One of the important accomplishments of the 2022 Legislature was approving a bonus pay program for the frontline workers who put themselves at extra risk to keep us safe, healthy, and fed during the early days of the pandemic.

Applications for that frontline worker bonus pay program are now open, and will remain open until July 22. I strongly encourage everyone to visit, even if you aren’t sure if you qualify. There you can learn more about eligibility and fill out an application.

A couple of things to note:

Applications will not be taken on a first-come, first-served basis. Applications will be collected during the 45-day window, and the pool of money will be split equally among all approved applicants.

Qualifying job sectors include building services, child care, courts and corrections, emergency responders, food service, ground and air transportation services, health care, long-term care and home care, manufacturing, public health, public transit, retail, schools and higher education, temporary shelters and hotels, and vocational rehabilitation.

The frontline worker bonus program represents a compromise between the House and Senate. Senate Republicans preferred bigger paychecks for those who were at the most risk, instead of the smaller checks for a broader pool that the House wanted. In the end, we found fair middle ground.

Early on in the pandemic we weren’t sure exactly what we were dealing with. These workers continued to show up day in and day out, putting themselves at risk of infection for the benefit of the rest of us. We owe them an immense debt of gratitude.

Missed opportunity

By now you are all intensely familiar with the pain that inflation is causing to family budgets across the state. Gas prices are higher than they have ever been. In Minnesota, gas prices are above $4.75 per gallon as I write this and rising virtually every week. A year ago they were barely more than half that.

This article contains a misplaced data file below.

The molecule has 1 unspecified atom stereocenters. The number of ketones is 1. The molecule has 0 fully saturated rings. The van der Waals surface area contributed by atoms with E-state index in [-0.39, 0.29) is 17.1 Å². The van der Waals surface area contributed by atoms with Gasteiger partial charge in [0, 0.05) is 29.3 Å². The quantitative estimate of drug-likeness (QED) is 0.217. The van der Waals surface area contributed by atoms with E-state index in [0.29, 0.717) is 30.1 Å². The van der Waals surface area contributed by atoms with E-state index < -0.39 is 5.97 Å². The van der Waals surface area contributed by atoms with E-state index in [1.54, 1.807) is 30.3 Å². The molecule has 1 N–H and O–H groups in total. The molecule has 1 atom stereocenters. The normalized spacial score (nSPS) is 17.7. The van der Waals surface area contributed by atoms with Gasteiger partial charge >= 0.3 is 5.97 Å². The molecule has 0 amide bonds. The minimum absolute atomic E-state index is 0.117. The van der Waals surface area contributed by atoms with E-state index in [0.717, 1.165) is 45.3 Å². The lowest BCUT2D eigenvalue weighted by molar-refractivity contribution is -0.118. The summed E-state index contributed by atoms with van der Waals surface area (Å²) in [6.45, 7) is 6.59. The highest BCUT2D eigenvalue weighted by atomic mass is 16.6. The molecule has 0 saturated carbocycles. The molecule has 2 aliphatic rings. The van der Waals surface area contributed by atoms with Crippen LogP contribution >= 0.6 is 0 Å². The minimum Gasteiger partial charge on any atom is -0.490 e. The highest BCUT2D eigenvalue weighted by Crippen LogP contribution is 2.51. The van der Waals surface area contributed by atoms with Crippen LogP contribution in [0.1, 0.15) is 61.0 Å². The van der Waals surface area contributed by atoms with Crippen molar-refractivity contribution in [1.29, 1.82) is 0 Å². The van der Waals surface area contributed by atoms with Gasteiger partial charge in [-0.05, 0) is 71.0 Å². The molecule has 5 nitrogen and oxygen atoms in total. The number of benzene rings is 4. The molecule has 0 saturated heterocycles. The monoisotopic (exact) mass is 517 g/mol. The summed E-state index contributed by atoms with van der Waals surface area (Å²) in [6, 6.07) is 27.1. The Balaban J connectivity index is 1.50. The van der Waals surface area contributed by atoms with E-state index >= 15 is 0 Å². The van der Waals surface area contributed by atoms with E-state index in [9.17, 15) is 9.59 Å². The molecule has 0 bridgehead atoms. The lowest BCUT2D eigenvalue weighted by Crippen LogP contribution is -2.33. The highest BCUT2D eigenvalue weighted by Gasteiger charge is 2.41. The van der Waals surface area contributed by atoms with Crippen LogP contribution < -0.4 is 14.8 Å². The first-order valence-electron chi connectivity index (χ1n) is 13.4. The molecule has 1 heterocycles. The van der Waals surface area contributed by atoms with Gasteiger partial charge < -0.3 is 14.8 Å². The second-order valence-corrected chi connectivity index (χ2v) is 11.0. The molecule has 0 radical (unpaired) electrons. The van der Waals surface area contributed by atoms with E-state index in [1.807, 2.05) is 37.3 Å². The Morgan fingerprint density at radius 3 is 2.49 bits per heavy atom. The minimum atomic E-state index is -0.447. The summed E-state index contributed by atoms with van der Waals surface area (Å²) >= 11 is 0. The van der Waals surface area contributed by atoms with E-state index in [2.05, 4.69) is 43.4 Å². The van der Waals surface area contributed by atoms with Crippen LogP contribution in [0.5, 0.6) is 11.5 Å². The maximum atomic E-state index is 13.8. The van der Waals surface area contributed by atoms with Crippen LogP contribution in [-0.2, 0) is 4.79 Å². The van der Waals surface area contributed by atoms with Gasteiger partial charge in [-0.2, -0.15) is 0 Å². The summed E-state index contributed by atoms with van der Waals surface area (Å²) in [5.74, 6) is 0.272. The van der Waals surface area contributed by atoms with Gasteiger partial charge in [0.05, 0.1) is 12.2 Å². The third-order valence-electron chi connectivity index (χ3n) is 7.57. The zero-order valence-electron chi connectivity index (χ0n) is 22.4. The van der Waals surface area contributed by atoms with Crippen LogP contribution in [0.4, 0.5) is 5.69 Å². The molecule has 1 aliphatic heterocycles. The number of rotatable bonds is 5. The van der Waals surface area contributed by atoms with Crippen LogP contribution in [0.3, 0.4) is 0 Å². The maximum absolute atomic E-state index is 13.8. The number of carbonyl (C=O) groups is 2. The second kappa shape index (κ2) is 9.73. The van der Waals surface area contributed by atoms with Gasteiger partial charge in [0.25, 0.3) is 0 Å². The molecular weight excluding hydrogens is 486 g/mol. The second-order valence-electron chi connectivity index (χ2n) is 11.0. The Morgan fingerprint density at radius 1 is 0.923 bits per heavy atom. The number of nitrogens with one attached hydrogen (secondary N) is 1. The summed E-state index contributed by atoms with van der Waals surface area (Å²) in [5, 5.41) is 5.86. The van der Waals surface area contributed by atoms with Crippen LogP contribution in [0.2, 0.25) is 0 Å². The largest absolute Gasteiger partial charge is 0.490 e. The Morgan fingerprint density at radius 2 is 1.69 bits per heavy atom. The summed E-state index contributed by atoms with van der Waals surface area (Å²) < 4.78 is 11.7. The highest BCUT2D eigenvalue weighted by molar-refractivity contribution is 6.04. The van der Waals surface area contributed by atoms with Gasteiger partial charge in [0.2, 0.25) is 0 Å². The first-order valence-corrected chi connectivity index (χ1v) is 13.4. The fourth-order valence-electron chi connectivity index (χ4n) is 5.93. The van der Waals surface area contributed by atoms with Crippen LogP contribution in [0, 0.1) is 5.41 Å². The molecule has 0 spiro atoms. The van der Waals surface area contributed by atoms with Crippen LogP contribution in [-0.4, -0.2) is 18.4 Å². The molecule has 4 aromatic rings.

Everything is getting more expensive. That’s why Senate Republicans’ No. 1 priority for the legislative session was giving back the state’s record $9 billion surplus to taxpayers in the form of permanent, ongoing tax relief that makes every single one of your paychecks bigger.

You may have heard that this session ended without an agreement on the major issues before us.

But what you might not know is that the House and Senate actually did reach an agreement on a historic tax bill that accomplished exactly what Republicans wanted. It fully and completely eliminated the state’s tax on Social Security benefits and reduced the first tax rate that everybody pays. It provided relief for workers, young families, seniors, and literally every Minnesota taxpayer.

But then the House of Representatives, despite agreeing to the bill, refused to pass it unless we agreed to go along with several of their extreme, radical spending ideas. They held the tax bill hostage and when we refused to cave to all their demands, the session fizzled to an end.

This reality is especially frustrating given how difficult it is for families to afford daily life. The situation does not appear to be easing any time soon. Minnesotans desperately needed that relief, but Democrats in the House and Gov. Walz let them down by refusing to pass a tax bill that would have provided a big boost to family paychecks across Minnesota.

Sen. John Jasinski, R-Faribault, represents District 24 in the Minnesota Senate. He can be reached at or 651-296-0284.

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